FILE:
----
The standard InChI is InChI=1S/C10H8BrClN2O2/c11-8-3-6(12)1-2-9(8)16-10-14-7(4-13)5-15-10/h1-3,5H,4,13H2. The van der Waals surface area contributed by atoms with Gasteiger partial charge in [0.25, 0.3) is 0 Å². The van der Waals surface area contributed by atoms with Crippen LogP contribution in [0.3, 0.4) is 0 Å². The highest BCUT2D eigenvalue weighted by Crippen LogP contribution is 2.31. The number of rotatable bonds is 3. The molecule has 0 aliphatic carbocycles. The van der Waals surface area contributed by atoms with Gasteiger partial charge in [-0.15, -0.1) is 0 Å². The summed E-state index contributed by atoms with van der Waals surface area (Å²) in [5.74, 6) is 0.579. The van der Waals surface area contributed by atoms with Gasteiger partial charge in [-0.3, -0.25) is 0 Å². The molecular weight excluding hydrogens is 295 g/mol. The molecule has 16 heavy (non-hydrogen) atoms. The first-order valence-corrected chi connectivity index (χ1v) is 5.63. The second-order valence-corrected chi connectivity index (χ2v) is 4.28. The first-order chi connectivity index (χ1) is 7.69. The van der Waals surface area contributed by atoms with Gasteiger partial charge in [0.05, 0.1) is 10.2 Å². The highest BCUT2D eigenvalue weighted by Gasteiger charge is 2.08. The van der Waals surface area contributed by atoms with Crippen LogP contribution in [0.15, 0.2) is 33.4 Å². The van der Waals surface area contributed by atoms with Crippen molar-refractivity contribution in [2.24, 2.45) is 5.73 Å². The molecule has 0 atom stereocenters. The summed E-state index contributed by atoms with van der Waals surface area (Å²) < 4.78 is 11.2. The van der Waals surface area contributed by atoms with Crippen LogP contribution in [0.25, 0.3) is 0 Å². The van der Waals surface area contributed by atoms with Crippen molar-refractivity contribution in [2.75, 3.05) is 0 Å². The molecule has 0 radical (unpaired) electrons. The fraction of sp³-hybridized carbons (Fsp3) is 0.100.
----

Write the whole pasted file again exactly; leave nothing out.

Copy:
The standard InChI is InChI=1S/C10H8BrClN2O2/c11-8-3-6(12)1-2-9(8)16-10-14-7(4-13)5-15-10/h1-3,5H,4,13H2. The van der Waals surface area contributed by atoms with Gasteiger partial charge in [0.25, 0.3) is 0 Å². The van der Waals surface area contributed by atoms with Crippen LogP contribution in [0.3, 0.4) is 0 Å². The highest BCUT2D eigenvalue weighted by Crippen LogP contribution is 2.31. The number of rotatable bonds is 3. The molecule has 0 aliphatic carbocycles. The van der Waals surface area contributed by atoms with Gasteiger partial charge in [-0.15, -0.1) is 0 Å². The summed E-state index contributed by atoms with van der Waals surface area (Å²) in [5.74, 6) is 0.579. The van der Waals surface area contributed by atoms with Gasteiger partial charge in [-0.3, -0.25) is 0 Å². The molecular weight excluding hydrogens is 295 g/mol. The molecule has 16 heavy (non-hydrogen) atoms. The first-order valence-corrected chi connectivity index (χ1v) is 5.63. The second-order valence-corrected chi connectivity index (χ2v) is 4.28. The first-order chi connectivity index (χ1) is 7.69. The van der Waals surface area contributed by atoms with Gasteiger partial charge in [0.05, 0.1) is 10.2 Å². The highest BCUT2D eigenvalue weighted by Gasteiger charge is 2.08. The van der Waals surface area contributed by atoms with Crippen LogP contribution in [0.15, 0.2) is 33.4 Å². The van der Waals surface area contributed by atoms with Crippen molar-refractivity contribution in [2.24, 2.45) is 5.73 Å². The molecule has 0 atom stereocenters. The summed E-state index contributed by atoms with van der Waals surface area (Å²) < 4.78 is 11.2. The van der Waals surface area contributed by atoms with Crippen LogP contribution in [0.25, 0.3) is 0 Å². The van der Waals surface area contributed by atoms with Crippen molar-refractivity contribution in [2.75, 3.05) is 0 Å². The molecule has 0 radical (unpaired) electrons. The fraction of sp³-hybridized carbons (Fsp3) is 0.100.